Forex time zone 7

5.3. Major Pairs and Time Zones.

The list of foreign currencies available for trading is long, making it very easy for the new trader to feel lost. The beginner trader can instead choose to focus solely on the most traded currency pairs called the Majors. The Majors constitute the largest chunk of the foreign exchange market and provide innumerable opportunities to potentially profit.

Foreign Exchange Major Pairs Demystified.

Foreign exchange trading is fundamentally the buying of one currency and the simultaneous selling of another currency. As such, when trading currencies we invariably see them quoted in pairs. The currency situated on the left-side of the pair is called the base currency, while the one on the right is called the quote currency. The rate at which a currency pair is trading represents how much the quote currency is worth against 1-unit of the base currency.

However, currency pairs aren’t all created equal. Some pairs are traded significantly more than others. And on top of the pyramid lay the Majors, featuring currency pairs that are the most liquid and have the lowest bid-ask spread. Major Forex pairs all contain the U.S. Dollar on one side – either the base side or the quote side.

Let us look at the 7 major Forex pairs, and try to understand the factors that influence them.


The British Pound Sterling to the United States Dollar, often called the “Cable,” in reference to the undersea telegraph wires that used to carry bid-ask quotes across the Atlantic Ocean, represents almost 15% of the average daily global Forex transactions. The GBPUSD is highly popular among short-term traders on account of its relatively greater volatility, although its sudden price movements can easily catch you on the wrong foot if proper risk management strategies are not employed.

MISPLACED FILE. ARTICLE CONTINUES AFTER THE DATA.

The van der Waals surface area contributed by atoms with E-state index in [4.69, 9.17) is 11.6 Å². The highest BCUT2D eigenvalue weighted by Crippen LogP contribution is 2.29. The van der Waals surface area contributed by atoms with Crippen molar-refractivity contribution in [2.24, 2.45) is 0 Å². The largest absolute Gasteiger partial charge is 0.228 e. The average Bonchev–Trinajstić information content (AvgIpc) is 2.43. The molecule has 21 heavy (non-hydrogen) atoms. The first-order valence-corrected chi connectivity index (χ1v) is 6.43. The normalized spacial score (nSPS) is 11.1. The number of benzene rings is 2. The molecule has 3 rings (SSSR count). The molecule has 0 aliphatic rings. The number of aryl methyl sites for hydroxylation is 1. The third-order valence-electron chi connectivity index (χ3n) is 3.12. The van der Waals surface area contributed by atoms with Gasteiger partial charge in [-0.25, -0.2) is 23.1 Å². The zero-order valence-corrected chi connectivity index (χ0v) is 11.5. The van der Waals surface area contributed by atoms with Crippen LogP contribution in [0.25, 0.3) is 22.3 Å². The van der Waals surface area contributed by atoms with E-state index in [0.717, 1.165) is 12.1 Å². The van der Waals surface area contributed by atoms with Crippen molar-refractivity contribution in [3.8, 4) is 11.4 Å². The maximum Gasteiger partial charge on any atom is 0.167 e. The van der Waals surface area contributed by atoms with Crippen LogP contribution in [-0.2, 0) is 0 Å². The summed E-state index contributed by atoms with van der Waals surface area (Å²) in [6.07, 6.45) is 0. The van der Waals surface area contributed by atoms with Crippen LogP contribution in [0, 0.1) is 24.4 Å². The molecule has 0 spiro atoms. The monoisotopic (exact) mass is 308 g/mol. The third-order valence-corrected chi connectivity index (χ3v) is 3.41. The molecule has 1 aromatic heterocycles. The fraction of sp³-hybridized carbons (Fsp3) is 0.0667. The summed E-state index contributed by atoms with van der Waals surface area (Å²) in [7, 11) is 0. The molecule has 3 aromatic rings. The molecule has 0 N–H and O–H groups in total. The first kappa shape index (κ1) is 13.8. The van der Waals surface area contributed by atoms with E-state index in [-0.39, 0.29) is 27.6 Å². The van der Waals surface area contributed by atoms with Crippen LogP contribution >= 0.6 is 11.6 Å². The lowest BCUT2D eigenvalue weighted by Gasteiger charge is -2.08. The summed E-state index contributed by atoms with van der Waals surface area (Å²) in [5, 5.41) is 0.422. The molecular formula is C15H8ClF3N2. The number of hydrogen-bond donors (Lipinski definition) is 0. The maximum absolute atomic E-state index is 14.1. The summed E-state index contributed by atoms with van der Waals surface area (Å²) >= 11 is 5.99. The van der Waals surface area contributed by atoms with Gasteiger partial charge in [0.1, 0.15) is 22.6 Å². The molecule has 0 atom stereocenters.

The policies of the Central Banks with oversight over the two constituent currencies – in this case the U.S. Federal Reserve and the Bank of England – have a major bearing on the pair’s movement and direction. When the U.S. economy performs better than the British economy, the Dollar tends to appreciates against the Pound. Contrarily, if the U.K. economy outperforms, the Dollar generally weakens against the Pound. This relative economic performance gets frequently reflected in the trajectory of the respective domestic interest rates.


The Euro-Dollar is the world’s most traded currency pair, accounting for a quarter of the global Forex volume. That’s not surprising considering that it pits the world’s largest economy (the United States) against the second largest (the European Union). The EURUSD is also the youngest of the major pairs, with the euro gaining real circulation only in 2002.

The biggest drivers of euro-dollar volatility are monetary policy announcements of either the U.S. Federal Reserve or the European Central Bank. If the Fed hikes interest rates, it usually makes the Dollar stronger and results in the EURUSD dropping in value. Conversely, if the ECB raises rates, while the Fed in seen to stay put, the EURUSD tends to gain in price.

An interesting characteristic of the pair is that the overlap between the European and the U.S. trading session is when the Forex market is most active. This results in potentially wider price swings and greater trading opportunities. All the top online brokers allow you to trade when you want.


The first thing that most beginner traders will note about USDJPY is that the value of a single pip is considerably larger than those of other major currencies. This is on account of the relatively low value of the Japanese Yen against the U.S. Dollar.